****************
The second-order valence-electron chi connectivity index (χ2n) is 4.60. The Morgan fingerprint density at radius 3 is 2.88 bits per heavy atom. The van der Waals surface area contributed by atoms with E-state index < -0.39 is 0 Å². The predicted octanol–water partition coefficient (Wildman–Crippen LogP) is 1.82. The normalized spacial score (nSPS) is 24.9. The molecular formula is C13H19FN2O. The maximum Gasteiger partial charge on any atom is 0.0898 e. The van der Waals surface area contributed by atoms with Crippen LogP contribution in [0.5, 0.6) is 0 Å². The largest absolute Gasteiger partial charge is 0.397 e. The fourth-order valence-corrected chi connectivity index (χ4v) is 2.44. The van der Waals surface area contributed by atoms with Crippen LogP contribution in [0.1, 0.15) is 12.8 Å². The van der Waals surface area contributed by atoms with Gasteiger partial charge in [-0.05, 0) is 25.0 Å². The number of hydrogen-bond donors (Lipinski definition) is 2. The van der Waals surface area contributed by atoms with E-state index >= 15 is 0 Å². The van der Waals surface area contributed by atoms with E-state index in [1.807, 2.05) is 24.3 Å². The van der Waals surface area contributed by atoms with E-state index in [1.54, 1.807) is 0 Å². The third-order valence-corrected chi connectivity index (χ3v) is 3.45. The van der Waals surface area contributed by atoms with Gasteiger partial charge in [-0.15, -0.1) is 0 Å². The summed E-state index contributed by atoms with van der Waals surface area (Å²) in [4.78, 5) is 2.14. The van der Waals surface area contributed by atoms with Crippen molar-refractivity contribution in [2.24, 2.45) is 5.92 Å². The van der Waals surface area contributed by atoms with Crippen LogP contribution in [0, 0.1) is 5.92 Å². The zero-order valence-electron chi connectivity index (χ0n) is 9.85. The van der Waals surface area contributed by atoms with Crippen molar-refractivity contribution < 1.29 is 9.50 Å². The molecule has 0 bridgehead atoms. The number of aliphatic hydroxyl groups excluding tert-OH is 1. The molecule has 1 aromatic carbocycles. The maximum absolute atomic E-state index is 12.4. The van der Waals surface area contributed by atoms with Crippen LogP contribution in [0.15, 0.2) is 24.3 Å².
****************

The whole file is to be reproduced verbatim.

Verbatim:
The second-order valence-electron chi connectivity index (χ2n) is 4.60. The Morgan fingerprint density at radius 3 is 2.88 bits per heavy atom. The van der Waals surface area contributed by atoms with E-state index < -0.39 is 0 Å². The predicted octanol–water partition coefficient (Wildman–Crippen LogP) is 1.82. The normalized spacial score (nSPS) is 24.9. The molecular formula is C13H19FN2O. The maximum Gasteiger partial charge on any atom is 0.0898 e. The van der Waals surface area contributed by atoms with Crippen LogP contribution in [0.5, 0.6) is 0 Å². The largest absolute Gasteiger partial charge is 0.397 e. The fourth-order valence-corrected chi connectivity index (χ4v) is 2.44. The van der Waals surface area contributed by atoms with Crippen LogP contribution in [0.1, 0.15) is 12.8 Å². The van der Waals surface area contributed by atoms with Gasteiger partial charge in [-0.05, 0) is 25.0 Å². The number of hydrogen-bond donors (Lipinski definition) is 2. The van der Waals surface area contributed by atoms with E-state index >= 15 is 0 Å². The van der Waals surface area contributed by atoms with E-state index in [1.807, 2.05) is 24.3 Å². The van der Waals surface area contributed by atoms with E-state index in [1.54, 1.807) is 0 Å². The third-order valence-corrected chi connectivity index (χ3v) is 3.45. The van der Waals surface area contributed by atoms with Gasteiger partial charge in [-0.15, -0.1) is 0 Å². The summed E-state index contributed by atoms with van der Waals surface area (Å²) in [4.78, 5) is 2.14. The van der Waals surface area contributed by atoms with Crippen molar-refractivity contribution in [2.24, 2.45) is 5.92 Å². The van der Waals surface area contributed by atoms with Crippen LogP contribution in [0, 0.1) is 5.92 Å². The zero-order valence-electron chi connectivity index (χ0n) is 9.85. The van der Waals surface area contributed by atoms with Crippen molar-refractivity contribution < 1.29 is 9.50 Å². The molecule has 0 bridgehead atoms. The number of aliphatic hydroxyl groups excluding tert-OH is 1. The molecule has 1 aromatic carbocycles. The maximum absolute atomic E-state index is 12.4. The van der Waals surface area contributed by atoms with Crippen LogP contribution in [0.15, 0.2) is 24.3 Å².